same commenter stated that the claims that pasture operations create a 
higher risk for trichinae will significantly limit establishments' 
market opportunities.
    Response: FSIS disagrees with the comment that it is not possible 
to make fully informed decisions on the risks of Trichinella in HACCP 
plans because packers have limited resources to assess the risk status 
of Trichinella in pigs. As FSIS explained in the supplemental proposed 
rule, many establishments producing pork products already address 
trichinae in their HACCP plans or in a pre-requisite program (81 FR 
17337, 17339). In addition, the compliance guide explains several 
different ways that establishments can control or eliminate trichinae. 
APHIS's U.S. Trichinae Certification Program is just one option that is 
currently available to packers and establishments for the control for 
trichinae.
    FSIS has decided that the PQA Plus program is an acceptable pre-
requisite program for fresh pork products that were previously covered 
under 9 CFR 318.10(a). However, the PQA Plus program alone is not 
sufficient for products that were covered under 9 CFR 318.10(b) because 
these products pose a greater risk for Trichinella infection to 
consumers. Additionally, establishments that export to foreign 
countries should be aware that not all countries will accept the PQA 
Plus program as an acceptable pre-requisite program because it does not 
meet OIE standards. Therefore, for products previously covered under 9 
CFR 318.10(a), establishments should use PQA Plus and treat pork 
products for the destruction of Trichinella.
    The compliance guide states, ``the risk of infection with 
Trichinella is increased in pasture raised swine that have access to 
rodents and wildlife infected with Trichinella.'' However, FSIS 
recognizes that not all pasture-raised swine are exposed to potentially 
infected reservoir hosts. Under the HACCP regulations, establishments 
producing RTE or NRTE pork products must address trichinae in their 
HACCP system if Trichinella and other parasites are hazards reasonably 
likely to occur in their processes. Establishments may determine that 
the parasitic hazard is not reasonably likely to occur because a pre-
requisite program prevents the hazard, but they must have documentation 
to support the decisions in their hazard analysis (9 CFR 417.5(a)(1)). 
FSIS disagrees that the statement in the compliance guide that the risk 
of infection with Trichinella is increased in pasture raised swine that 
have access to rodents and wildlife infected with Trichinella will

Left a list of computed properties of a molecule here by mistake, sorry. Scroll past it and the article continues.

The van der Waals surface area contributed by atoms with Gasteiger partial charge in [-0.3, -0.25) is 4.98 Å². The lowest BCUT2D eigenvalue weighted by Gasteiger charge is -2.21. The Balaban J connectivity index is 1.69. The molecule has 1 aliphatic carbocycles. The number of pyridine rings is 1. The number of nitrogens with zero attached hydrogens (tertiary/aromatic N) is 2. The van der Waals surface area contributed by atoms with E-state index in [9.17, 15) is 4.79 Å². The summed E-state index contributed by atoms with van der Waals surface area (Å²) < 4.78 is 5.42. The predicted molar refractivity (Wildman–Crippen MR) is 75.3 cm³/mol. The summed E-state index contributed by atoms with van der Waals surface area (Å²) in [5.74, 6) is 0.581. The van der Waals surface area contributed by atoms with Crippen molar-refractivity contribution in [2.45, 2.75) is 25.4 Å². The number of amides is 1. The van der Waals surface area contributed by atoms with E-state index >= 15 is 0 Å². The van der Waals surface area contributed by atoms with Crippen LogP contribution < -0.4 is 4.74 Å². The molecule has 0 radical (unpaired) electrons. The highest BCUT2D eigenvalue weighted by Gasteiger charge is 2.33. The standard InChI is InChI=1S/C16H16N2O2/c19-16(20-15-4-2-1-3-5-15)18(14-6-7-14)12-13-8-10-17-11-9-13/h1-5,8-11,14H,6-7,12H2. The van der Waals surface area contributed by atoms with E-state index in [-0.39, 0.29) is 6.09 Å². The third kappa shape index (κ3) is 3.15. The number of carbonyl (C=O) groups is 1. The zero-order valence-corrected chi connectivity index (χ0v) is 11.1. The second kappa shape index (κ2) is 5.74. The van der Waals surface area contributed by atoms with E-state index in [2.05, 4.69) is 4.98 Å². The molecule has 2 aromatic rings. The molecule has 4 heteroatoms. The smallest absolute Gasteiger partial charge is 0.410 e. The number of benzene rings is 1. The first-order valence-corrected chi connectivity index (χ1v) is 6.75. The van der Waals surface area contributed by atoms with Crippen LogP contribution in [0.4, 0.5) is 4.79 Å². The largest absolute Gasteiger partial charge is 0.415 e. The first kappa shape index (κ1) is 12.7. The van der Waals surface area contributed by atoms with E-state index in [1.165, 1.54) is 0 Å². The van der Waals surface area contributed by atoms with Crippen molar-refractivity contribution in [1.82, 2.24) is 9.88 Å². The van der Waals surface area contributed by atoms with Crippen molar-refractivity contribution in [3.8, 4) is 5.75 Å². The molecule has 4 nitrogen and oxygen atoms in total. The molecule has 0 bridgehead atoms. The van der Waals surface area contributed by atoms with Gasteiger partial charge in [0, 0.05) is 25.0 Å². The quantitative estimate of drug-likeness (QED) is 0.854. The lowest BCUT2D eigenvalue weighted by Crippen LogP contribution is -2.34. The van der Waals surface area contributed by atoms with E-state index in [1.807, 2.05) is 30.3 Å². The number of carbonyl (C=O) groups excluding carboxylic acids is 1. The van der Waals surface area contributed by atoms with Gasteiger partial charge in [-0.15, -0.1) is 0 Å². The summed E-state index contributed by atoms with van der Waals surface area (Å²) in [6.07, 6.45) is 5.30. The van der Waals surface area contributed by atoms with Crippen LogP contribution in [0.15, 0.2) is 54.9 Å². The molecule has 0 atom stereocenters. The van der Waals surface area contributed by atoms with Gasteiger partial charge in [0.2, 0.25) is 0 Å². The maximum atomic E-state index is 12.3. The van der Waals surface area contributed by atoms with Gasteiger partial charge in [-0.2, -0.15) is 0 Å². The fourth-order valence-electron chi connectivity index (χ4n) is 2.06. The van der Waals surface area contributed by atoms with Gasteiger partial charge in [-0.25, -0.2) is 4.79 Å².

affect establishments' market opportunities.
    Comment: Two trade associations representing meat processors argued 
that, given the lack of tools for assessing risk for Toxoplasma gondii 
(T. gondii), a protozoan parasite that can cause the disease 
toxoplasmosis, in pork, and the lack of international or national 
standards for this parasite, including mention of T. gondii in the 
compliance guide in relation to HACCP plans is premature. Furthermore, 
according to the commenters, there are no tests that can be performed 
at the establishment to determine whether live pigs are infected with 
T. gondii. The commenters argued that including T. gondii in the 
compliance guide could have a negative impact on trade for U.S. pork 
producers. The commenters stated that current consumer guidelines for 
preparation of NRTE pork are effective for inactivation of T. gondii.
    Response: Producers of RTE and NRTE pork products must assess in 
their hazard analysis which potential hazards are reasonably likely to 
occur (RLTO) in their production processes (9 CFR 417.2), and parasites 
could be a potential hazard. If establishments determine that parasites 
are a hazard that is RLTO, then they must include control procedures 
for these parasites in their HACCP plans. Establishments may determine 
that parasites are NRLTO, but they must have documentation to support 
the decisions in their hazard analysis (9 CFR 417.5(a)(1)). FSIS is 
keeping the section on T. gondii in the compliance guide to raise 
awareness of the parasite and provide valuable scientific information 
to assist establishments in conducting a hazard analysis. However, it 
should be noted that the compliance guidance represents best practice 
recommendations by FSIS, based on the best available scientific and